Quantum Leap: Thirty Years of Putting Things Right

Myself with Dean Stockwell and Scott Bakula

Or “Where the Hell Is My Reboot Already?”

So, thanks to a tweet by Mill Creek Entertainment, I was informed that yes, I was old going to die soon. I mean, “Quantum Leap” premiered exactly thirty years ago, March 26, 1989.

I remember it clearly. It was Easter Sunday, I was at my grandparents’ house, and dinner was over. My brother wanted to watch something else on their big TV, so I went to the bedroom to the little TV. I turned on NBC to watch this movie about time travel, something I had seen advertised earlier in the month.

This is the part of the story where I tell you I was hooked for life based on that viewing. But actually, it’s not. I had to leave with my parents to go home during the middle, so I ended up watching it later on our VCR. And even then, it didn’t grab me. I don’t remember watching the rest of the short initial season.

It wasn’t until the fall, when season 2 started, that I got into it again. And that’s when I got hooked on it hard. Thanks to TV networks showing reruns (something that seems odd in today’s world), I was able to get caught up eventually.

But man, QL was my jam. I watched it religiously. First off, it was time travel, which appealed to my young geeky brain. Second, Scott played the piano! I loved the “Blind Faith” and “Piano Man” episodes (and “Somewhere in the Night” is still a favorite song of nine). Third, hologram Al! How cool was that? And the tech of the near future was so awesome. I still want a “gummy bear” handlink prop replica….

But all these things were just the surface of the greatness underneath. We got to see social issues of today through looks at the past. Feminism, racism, homophobia, prejudice, ablism — all of these were explored as Sam leaped from life to life, striving to put right what once went wrong. He was the champion of the oppressed, fought for the little people, sought to get rid of social classes. He didn’t see people as different — he saw them as people. And that’s one of the things that made the show work, not just the science fiction, or the sets, or the costumes.

Another thing that made QL work was the friendship between Sam and Al. It was, in a word, beautiful. We saw Al truly caring for his friend even when his friend didn’t know him. We saw Sam grow to trust Al again as his Swiss cheese memory got better.

Sure, some episodes we’re better than others, and some concepts left you scratching your head. But each week became Must See TV; even my mom would watch with me. We saw the Don Quixote episode. We saw the Evil Leaper. We saw Sam and Al switch places. We them help each other as they helped others. We saw their friendship grow. And we saw Scott and Dean give truly beautiful performances.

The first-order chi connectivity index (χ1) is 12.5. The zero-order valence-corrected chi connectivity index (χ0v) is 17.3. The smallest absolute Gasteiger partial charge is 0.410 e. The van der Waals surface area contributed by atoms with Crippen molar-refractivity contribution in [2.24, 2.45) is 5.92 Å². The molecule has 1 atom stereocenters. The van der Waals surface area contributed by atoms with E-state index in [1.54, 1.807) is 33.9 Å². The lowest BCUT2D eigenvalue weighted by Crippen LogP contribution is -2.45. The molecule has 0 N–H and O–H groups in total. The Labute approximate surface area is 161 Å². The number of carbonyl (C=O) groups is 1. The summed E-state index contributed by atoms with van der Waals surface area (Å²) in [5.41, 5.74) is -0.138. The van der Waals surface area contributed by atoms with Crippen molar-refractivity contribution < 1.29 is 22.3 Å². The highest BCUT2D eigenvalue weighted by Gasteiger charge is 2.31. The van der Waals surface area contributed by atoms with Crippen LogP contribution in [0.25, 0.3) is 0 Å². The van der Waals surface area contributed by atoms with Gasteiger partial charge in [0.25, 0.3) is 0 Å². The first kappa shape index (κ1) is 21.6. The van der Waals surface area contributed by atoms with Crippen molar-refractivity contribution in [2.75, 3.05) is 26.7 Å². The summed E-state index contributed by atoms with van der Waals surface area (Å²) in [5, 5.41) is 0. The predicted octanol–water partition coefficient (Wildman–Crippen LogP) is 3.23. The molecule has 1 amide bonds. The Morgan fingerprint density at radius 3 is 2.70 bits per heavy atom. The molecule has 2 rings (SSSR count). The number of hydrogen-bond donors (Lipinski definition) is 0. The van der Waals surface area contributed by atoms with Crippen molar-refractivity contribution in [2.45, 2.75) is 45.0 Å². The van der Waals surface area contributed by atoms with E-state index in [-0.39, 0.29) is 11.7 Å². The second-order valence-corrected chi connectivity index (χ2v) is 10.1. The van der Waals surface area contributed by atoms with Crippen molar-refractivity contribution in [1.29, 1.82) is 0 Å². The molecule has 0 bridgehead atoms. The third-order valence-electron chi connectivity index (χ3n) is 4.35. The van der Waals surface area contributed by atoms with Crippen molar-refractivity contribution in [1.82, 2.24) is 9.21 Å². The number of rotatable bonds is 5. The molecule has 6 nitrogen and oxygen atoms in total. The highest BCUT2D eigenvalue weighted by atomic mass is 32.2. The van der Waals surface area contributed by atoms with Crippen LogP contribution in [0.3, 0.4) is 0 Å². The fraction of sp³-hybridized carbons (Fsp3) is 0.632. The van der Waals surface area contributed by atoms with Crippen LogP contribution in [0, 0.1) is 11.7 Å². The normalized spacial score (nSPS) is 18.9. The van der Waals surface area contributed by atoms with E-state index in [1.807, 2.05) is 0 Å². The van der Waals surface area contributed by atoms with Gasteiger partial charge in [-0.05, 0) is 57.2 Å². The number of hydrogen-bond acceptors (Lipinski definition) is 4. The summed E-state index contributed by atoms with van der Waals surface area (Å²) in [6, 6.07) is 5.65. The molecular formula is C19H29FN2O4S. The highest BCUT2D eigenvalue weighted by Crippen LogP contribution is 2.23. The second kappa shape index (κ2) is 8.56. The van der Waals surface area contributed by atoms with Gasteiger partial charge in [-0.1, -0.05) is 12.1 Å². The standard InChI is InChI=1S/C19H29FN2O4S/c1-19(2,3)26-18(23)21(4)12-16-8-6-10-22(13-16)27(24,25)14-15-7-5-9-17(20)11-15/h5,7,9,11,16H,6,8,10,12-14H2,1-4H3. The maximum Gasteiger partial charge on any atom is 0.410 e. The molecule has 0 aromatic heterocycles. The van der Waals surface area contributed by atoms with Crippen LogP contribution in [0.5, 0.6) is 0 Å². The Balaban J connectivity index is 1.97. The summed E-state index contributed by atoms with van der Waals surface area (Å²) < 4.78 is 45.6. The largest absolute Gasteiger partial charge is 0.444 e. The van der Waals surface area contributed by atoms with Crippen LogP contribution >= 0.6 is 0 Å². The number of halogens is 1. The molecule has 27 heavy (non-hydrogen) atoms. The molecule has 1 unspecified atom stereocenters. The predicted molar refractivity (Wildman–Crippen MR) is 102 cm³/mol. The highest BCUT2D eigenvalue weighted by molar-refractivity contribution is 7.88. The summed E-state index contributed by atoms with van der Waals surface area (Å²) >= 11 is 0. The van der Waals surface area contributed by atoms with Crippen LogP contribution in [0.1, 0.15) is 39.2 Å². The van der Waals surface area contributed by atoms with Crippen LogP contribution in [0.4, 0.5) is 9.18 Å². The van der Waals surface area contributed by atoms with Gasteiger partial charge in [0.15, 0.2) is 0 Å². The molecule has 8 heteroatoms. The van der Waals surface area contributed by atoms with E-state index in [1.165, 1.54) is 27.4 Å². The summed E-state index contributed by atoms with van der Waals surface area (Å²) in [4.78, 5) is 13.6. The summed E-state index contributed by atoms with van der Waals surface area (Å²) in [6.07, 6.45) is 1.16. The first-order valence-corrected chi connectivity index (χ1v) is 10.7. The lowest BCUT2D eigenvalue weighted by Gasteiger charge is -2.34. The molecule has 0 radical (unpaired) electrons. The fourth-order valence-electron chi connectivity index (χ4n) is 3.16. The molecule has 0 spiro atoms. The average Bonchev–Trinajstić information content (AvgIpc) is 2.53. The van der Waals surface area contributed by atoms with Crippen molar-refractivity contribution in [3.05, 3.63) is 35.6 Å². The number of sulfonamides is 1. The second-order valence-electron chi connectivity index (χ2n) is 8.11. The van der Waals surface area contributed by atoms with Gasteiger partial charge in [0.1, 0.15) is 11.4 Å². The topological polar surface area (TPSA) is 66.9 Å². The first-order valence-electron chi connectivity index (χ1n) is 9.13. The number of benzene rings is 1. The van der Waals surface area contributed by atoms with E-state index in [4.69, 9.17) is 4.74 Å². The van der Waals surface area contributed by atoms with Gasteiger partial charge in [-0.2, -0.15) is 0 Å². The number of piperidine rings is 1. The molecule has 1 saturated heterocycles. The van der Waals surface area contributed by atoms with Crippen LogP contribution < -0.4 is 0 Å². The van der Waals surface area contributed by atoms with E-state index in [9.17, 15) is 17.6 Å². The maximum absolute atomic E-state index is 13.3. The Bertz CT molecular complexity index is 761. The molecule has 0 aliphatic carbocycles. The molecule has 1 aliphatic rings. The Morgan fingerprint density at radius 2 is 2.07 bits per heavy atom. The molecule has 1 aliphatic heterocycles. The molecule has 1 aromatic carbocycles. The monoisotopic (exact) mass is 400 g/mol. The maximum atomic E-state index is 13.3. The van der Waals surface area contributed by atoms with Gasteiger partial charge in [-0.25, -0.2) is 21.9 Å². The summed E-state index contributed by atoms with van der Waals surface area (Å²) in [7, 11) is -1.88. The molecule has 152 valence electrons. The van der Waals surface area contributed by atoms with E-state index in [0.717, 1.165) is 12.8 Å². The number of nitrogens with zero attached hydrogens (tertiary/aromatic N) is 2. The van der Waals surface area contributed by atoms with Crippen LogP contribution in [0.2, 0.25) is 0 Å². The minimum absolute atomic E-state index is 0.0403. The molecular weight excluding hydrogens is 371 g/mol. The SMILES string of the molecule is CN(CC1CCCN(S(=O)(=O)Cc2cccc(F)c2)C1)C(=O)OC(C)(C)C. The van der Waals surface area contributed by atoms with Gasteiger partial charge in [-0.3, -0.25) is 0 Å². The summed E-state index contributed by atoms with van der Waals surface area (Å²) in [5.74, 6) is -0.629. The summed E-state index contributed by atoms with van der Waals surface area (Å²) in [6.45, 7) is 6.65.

QL also became one of my first online fandoms. When I had a Prodigy account, the first topics I found were comics and Transformers. But then I found Quantum Leap posts. And I found a community. Two of the people I met there, Terri and Beth, became good friends. I still interact with them on Facebook. From there I moved to Usenet, and I posted semi-regularly on rec.arts.sf.quantum-leap. I even posted a few fanfics to alt.ql.creative, and I briefly maintained the Official Quantum Leap Comic Guide towards the end of the Innovation series. (An aside: I cant believe it’s still out there. I haven’t looked at it in years  and those email addresses are so old…. ) We would argue who was Leaping Sam, was he dead, was it his body or soul that travelled, and was Al’s fashion great or extremely great?

But then came the finale. Both giving us hope and taking it away, it left no clear answers when the final words “Dr. Sam Becket never returned home.” appeared, a misspelling adding a brief insult. A final still photo of Scott and Dean as their characters ended the series.

That was twenty six years ago. We’ve had some conventions, a series of novels, fanfics, fanfilms, and some promises from series creator Donald Bellisario. But nothing new on TV or the big screen from official channels.  That picture is what QL fans have had to sustain us for over two and a half decades.

But now? Now we are in an age where we see people fighting for equality more than ever. We see victories; we see losses. We see people being Sam and Al, and we see people needing Sam and Al. Who among us hasn’t wished that someone could leap in and fix something in our lives? Sam was an everyman on a quest to help everyone he could, with Al by his side. We could use that today.

So the time is right for a Quantum Leap reboot. Give us a limited series. A four hour mini series. A new show that shows Sam giving help to a new Leaper. Give us something.

The lack of resolution is a wrong that needs to be put right before it’s too late.

But if we don’t get it, we can still hang on to our DVDs, our Blu Rays, our VHS tapes with original broadcasts (containing uncut music cues), our comics, our books, our photos, and our friendships. We can hope for Good/Fate/Time/Whatever to give us more, but if we don’t get it, we will always remember “Quantum Leap” as a show truly before its time.